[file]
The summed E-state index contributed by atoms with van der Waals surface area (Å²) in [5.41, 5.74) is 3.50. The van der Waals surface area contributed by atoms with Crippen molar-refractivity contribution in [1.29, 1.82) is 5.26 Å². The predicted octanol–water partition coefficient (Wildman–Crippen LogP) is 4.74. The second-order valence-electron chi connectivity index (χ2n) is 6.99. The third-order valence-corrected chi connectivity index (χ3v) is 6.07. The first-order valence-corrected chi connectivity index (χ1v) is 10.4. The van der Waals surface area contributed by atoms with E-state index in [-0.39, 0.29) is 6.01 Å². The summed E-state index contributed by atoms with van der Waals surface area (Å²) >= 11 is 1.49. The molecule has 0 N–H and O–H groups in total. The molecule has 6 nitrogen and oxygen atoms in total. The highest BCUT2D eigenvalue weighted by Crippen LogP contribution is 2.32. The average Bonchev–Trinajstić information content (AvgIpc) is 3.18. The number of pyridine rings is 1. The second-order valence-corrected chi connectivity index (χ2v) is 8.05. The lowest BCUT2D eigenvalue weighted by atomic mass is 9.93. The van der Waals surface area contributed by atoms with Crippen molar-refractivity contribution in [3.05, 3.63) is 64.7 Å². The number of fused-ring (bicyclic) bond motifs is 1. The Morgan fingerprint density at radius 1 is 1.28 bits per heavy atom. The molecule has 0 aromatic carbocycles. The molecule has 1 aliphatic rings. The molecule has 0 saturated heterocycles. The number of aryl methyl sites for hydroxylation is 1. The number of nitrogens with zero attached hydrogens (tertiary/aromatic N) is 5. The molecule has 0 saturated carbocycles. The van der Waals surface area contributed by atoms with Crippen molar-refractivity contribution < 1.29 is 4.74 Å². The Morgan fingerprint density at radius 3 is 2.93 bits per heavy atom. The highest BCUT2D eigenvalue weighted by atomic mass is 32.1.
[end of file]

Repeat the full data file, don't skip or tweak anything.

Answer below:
The summed E-state index contributed by atoms with van der Waals surface area (Å²) in [5.41, 5.74) is 3.50. The van der Waals surface area contributed by atoms with Crippen molar-refractivity contribution in [1.29, 1.82) is 5.26 Å². The predicted octanol–water partition coefficient (Wildman–Crippen LogP) is 4.74. The second-order valence-electron chi connectivity index (χ2n) is 6.99. The third-order valence-corrected chi connectivity index (χ3v) is 6.07. The first-order valence-corrected chi connectivity index (χ1v) is 10.4. The van der Waals surface area contributed by atoms with E-state index in [-0.39, 0.29) is 6.01 Å². The summed E-state index contributed by atoms with van der Waals surface area (Å²) >= 11 is 1.49. The molecule has 0 N–H and O–H groups in total. The molecule has 6 nitrogen and oxygen atoms in total. The highest BCUT2D eigenvalue weighted by Crippen LogP contribution is 2.32. The average Bonchev–Trinajstić information content (AvgIpc) is 3.18. The number of pyridine rings is 1. The second-order valence-corrected chi connectivity index (χ2v) is 8.05. The lowest BCUT2D eigenvalue weighted by atomic mass is 9.93. The van der Waals surface area contributed by atoms with Crippen molar-refractivity contribution in [3.05, 3.63) is 64.7 Å². The number of fused-ring (bicyclic) bond motifs is 1. The Morgan fingerprint density at radius 1 is 1.28 bits per heavy atom. The molecule has 0 aromatic carbocycles. The molecule has 1 aliphatic rings. The molecule has 0 saturated heterocycles. The number of aryl methyl sites for hydroxylation is 1. The number of nitrogens with zero attached hydrogens (tertiary/aromatic N) is 5. The molecule has 0 saturated carbocycles. The van der Waals surface area contributed by atoms with Crippen molar-refractivity contribution < 1.29 is 4.74 Å². The Morgan fingerprint density at radius 3 is 2.93 bits per heavy atom. The highest BCUT2D eigenvalue weighted by atomic mass is 32.1.